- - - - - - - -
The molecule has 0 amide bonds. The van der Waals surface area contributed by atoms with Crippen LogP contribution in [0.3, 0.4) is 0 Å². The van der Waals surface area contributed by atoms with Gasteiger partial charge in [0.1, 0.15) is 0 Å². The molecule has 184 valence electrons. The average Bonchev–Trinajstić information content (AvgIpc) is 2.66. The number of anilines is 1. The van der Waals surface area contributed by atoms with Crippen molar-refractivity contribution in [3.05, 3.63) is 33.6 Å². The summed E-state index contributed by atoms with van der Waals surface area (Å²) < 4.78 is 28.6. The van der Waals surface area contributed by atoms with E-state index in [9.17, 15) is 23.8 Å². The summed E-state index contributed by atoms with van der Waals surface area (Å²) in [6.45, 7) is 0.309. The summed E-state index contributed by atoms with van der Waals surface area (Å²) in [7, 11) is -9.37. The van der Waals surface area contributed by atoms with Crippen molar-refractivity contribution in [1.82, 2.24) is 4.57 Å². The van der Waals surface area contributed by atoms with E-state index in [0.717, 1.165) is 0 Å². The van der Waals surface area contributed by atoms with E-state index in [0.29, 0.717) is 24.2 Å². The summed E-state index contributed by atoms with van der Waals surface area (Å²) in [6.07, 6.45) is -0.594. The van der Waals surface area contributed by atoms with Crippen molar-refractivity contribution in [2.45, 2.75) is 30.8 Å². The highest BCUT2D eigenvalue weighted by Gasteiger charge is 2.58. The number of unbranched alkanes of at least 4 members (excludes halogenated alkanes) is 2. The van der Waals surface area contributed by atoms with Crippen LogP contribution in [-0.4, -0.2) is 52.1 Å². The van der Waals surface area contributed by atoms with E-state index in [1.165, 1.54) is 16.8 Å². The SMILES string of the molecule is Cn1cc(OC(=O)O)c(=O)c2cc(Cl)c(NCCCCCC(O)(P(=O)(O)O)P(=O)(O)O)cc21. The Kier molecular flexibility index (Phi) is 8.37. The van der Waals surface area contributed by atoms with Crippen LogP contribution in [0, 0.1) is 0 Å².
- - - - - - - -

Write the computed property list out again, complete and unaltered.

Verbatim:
The molecule has 0 amide bonds. The van der Waals surface area contributed by atoms with Crippen LogP contribution in [0.3, 0.4) is 0 Å². The van der Waals surface area contributed by atoms with Gasteiger partial charge in [0.1, 0.15) is 0 Å². The molecule has 184 valence electrons. The average Bonchev–Trinajstić information content (AvgIpc) is 2.66. The number of anilines is 1. The van der Waals surface area contributed by atoms with Crippen molar-refractivity contribution in [3.05, 3.63) is 33.6 Å². The summed E-state index contributed by atoms with van der Waals surface area (Å²) < 4.78 is 28.6. The van der Waals surface area contributed by atoms with E-state index in [9.17, 15) is 23.8 Å². The summed E-state index contributed by atoms with van der Waals surface area (Å²) in [6.45, 7) is 0.309. The summed E-state index contributed by atoms with van der Waals surface area (Å²) in [7, 11) is -9.37. The van der Waals surface area contributed by atoms with Crippen molar-refractivity contribution in [1.82, 2.24) is 4.57 Å². The van der Waals surface area contributed by atoms with E-state index in [0.717, 1.165) is 0 Å². The van der Waals surface area contributed by atoms with E-state index in [0.29, 0.717) is 24.2 Å². The summed E-state index contributed by atoms with van der Waals surface area (Å²) in [6.07, 6.45) is -0.594. The van der Waals surface area contributed by atoms with Crippen molar-refractivity contribution in [2.45, 2.75) is 30.8 Å². The highest BCUT2D eigenvalue weighted by Gasteiger charge is 2.58. The number of unbranched alkanes of at least 4 members (excludes halogenated alkanes) is 2. The van der Waals surface area contributed by atoms with Crippen LogP contribution in [-0.4, -0.2) is 52.1 Å². The van der Waals surface area contributed by atoms with E-state index in [1.165, 1.54) is 16.8 Å². The SMILES string of the molecule is Cn1cc(OC(=O)O)c(=O)c2cc(Cl)c(NCCCCCC(O)(P(=O)(O)O)P(=O)(O)O)cc21. The Kier molecular flexibility index (Phi) is 8.37. The van der Waals surface area contributed by atoms with Crippen LogP contribution in [0, 0.1) is 0 Å².